I went down to the National Trust’s Branscombe beach yesterday to start the process of surveying for one of the rarest animals in the UK – the scaly cricket (in my capacity as the voluntary county recorder for orthoptera i.e. grasshoppers and crickets etc). Last winter the beach was hit by a huge storm which completely reprofiled the shingle banks on the beach and scoured out parts of the cliff. The survey I set up yesterday is an attempt to discover how the scaly cricket is faring. I set 24 pitfall traps along different parts of the beach and each was baited with a bit of Cornish pastry! This is a repeat of a survey I conducted a few years ago – see here and here.

Pitfall traps are quite simple – a small plastic cup sunk into the shingle – the idea being that a cricket wanders along and falls in – it then has some pasty to eat to keep it sustained. I will be returning to the beach at Branscombe with some colleagues from the National Trust and Natural England this evening to check the traps and see if we have caught any crickets  –  please note – any crickets that are caught will be returned to the beach unharmed!

PitfallOne of the pitfall traps baited with a bit of pasty

BeachBranscombe shingle beach – the home of scaly cricket

ChaletsThe storm damage at Branscombe is still very evident

The under cliffs at Branscombe are also nationally renowned as a fabulous place for a host of other rare animals and plants and are well worth exploring in their own right via the network of paths through and above the cliffs.

I managed to find and photograph a couple of the special species there.

Rufous grasshopper 4This is the rufous grasshopper – note the swollen ends to the antennae which then have a white tip along with the red on the abdomen and legs

Rufous grasshopper 3They also have characteristic markings on the top of the head (the pronotum)

RG mapHere is the distribution map of the rufous grasshopper via the National Biodiversity Network

Grey bush cricketThis animal is the grey bush cricket which can be found along the coasts of southern Britain – again a pretty uncommon species

S0 – back to Branscombe this evening and an update on our findings tomorrow.


The scaly cricket and Hercules

As well as being the General Manager on Dartmoor for the National Trust I am also the county reorder for orthoptera in Devon! These animals include grasshoppers, crickets, bush crickets and earwigs. I can hear you thinking – really? – I never know such a role existed and so what! Well amongst the role call of Devon’s orthoptera is one of the rarest animals in the county – the scaly cricket -only know from two other places in the UK. In Devon it survives on the shingle beach at Branscombe.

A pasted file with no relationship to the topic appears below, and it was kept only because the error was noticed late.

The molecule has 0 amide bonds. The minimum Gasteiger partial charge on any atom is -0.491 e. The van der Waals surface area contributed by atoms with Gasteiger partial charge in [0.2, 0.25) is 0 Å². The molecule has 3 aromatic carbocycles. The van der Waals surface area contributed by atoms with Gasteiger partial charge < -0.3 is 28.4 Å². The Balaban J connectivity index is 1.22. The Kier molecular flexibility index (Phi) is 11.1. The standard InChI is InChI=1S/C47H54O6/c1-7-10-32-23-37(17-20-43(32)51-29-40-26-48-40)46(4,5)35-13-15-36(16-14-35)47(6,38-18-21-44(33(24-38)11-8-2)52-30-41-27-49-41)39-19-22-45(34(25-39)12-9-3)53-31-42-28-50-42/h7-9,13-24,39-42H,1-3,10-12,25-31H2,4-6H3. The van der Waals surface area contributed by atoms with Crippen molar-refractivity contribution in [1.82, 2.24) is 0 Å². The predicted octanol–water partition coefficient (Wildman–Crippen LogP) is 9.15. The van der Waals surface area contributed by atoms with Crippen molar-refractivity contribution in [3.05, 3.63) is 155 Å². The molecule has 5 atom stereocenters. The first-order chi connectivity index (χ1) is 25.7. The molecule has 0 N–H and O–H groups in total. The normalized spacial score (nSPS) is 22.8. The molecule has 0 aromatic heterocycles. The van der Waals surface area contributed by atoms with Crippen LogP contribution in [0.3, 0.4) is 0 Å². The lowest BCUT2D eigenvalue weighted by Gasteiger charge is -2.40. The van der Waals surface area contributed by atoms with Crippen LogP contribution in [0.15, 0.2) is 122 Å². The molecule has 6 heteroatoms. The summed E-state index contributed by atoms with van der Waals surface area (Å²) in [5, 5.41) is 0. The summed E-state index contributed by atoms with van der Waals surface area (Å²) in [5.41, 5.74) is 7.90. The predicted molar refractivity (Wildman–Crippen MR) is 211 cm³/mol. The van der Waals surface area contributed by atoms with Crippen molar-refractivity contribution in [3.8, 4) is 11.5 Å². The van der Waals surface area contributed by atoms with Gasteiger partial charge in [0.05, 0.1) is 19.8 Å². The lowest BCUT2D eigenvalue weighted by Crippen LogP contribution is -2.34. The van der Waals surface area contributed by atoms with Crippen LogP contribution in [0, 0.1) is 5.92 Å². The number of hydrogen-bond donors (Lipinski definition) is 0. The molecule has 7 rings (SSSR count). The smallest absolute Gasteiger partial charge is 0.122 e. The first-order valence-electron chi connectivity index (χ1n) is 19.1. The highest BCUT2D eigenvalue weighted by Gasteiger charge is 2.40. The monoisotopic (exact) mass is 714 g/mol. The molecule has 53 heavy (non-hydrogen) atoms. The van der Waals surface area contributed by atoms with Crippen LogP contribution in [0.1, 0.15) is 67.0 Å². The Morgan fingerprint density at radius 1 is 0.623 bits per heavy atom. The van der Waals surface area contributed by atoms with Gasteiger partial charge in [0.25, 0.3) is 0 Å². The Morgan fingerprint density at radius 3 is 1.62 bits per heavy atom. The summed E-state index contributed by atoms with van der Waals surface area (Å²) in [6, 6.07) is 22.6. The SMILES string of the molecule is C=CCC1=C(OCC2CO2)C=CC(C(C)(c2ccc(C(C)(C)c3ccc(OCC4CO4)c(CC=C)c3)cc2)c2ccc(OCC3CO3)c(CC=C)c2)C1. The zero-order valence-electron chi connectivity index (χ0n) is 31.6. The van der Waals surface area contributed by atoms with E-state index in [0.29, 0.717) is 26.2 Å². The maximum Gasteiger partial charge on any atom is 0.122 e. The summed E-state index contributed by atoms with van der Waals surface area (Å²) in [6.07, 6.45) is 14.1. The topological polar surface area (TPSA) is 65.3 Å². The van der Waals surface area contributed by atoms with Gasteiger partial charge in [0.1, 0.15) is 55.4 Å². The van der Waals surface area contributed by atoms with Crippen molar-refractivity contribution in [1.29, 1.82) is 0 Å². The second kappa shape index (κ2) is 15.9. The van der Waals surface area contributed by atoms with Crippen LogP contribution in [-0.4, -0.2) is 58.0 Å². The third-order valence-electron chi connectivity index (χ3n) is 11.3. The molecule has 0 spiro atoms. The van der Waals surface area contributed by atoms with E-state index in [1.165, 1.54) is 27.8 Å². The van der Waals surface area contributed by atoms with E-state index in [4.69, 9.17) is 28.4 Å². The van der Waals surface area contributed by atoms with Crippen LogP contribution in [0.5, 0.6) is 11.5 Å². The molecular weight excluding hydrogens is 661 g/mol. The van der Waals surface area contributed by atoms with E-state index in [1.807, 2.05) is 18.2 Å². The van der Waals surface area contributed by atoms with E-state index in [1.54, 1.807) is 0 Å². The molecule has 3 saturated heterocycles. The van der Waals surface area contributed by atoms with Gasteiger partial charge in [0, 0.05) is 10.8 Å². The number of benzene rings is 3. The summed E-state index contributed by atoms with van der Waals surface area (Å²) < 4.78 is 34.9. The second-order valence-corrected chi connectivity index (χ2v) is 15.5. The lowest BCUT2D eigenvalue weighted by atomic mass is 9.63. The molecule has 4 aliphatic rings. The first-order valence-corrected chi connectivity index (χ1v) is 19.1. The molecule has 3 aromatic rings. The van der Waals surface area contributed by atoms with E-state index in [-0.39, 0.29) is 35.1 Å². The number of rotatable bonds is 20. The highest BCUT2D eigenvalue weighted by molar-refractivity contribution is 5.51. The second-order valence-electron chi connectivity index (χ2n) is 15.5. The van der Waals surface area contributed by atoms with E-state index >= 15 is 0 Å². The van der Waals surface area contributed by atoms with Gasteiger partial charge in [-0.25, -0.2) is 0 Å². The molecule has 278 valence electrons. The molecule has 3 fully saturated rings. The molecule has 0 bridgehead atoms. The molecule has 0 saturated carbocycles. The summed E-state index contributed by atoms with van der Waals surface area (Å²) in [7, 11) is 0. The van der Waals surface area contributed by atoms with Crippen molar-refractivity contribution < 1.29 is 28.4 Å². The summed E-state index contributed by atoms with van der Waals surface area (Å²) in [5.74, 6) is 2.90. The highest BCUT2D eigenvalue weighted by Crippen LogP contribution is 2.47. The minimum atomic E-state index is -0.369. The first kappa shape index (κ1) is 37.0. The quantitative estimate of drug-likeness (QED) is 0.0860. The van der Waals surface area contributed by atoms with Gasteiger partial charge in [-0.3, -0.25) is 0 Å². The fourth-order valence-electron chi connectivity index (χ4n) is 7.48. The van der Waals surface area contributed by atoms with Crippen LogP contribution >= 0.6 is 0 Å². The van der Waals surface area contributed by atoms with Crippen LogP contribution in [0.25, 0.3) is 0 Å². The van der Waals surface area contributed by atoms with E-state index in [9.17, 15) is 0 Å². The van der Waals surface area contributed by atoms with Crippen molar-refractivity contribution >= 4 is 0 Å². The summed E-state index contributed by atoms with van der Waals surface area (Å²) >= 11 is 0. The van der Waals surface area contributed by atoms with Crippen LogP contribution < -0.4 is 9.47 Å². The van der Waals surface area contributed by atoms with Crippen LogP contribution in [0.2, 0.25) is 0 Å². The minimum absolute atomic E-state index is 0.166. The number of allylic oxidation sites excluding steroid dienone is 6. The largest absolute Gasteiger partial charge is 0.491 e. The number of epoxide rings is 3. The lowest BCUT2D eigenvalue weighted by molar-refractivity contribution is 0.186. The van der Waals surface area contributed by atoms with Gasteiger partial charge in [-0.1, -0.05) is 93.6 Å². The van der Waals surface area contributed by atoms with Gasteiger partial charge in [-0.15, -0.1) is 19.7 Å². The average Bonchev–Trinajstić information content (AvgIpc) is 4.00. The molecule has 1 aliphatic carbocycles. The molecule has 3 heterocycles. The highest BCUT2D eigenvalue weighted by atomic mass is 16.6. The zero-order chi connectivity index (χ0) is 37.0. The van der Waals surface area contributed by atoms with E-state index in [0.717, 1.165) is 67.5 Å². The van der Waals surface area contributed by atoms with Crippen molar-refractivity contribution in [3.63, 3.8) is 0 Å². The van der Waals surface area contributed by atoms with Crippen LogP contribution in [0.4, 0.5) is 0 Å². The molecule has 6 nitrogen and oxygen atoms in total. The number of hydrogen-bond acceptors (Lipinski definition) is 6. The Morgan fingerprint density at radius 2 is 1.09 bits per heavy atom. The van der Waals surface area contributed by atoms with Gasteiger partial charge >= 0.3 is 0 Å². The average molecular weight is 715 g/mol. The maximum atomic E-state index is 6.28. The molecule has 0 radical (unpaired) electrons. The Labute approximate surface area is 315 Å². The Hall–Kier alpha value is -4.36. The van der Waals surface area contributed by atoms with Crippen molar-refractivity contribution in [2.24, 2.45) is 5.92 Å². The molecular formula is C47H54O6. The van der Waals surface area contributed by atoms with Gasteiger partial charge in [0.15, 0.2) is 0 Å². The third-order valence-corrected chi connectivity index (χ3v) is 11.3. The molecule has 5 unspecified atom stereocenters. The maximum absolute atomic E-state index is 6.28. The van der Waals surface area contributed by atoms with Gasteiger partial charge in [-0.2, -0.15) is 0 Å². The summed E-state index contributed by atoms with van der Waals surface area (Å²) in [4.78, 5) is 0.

scaly cricket1


The scaly cricket at Branscombe

In 2008 I wrote about this little beast as there was concern about its fate after the container ship the Napoli grounded just off shore at Branscombe and all its cargo along with thousands of ‘wreckers’ ended up on the beach. The scaly cricket survived that after I refound it – tempting one into pitfall trap with a Cornish pasty! See here and here for further details.

Well in the last few weeks the coasts of Devon and Cornwall have been hit by two huge storms: Hercules and Hercules 2. I had been recently informed that ‘all the shingle at Branscombe had gone’ and as a result I was concerned again about the fate of the scaly cricket.

Yesterday I visited Branscombe to see the site for myself – yes an awful lot of the lower beach shingle has gone indeed in places it has been replaced by sand but fortunately the higher beach shingle is still there in the place I found the cricket in 2008. It is a very tricky little beast to find and requires the use of baited pitfall traps (thus the use of the pasty) so as of yet I haven’t seen the scaly cricket this year but have high hopes it is still there. I will return in the spring with pitfall traps to have a proper look (what should I bait them with this time?)



Here is the shingle ridge in 2008

Branscombe beach

And here is the same area in February 2014.

Lets hope the scaly cricket is still around – I am pretty confident it will be. Whilst David beat Goliath I am hoping Hercules hadn’t targeted the cricket, if he is true to form he took on much bigger beasts and left the little ones alone.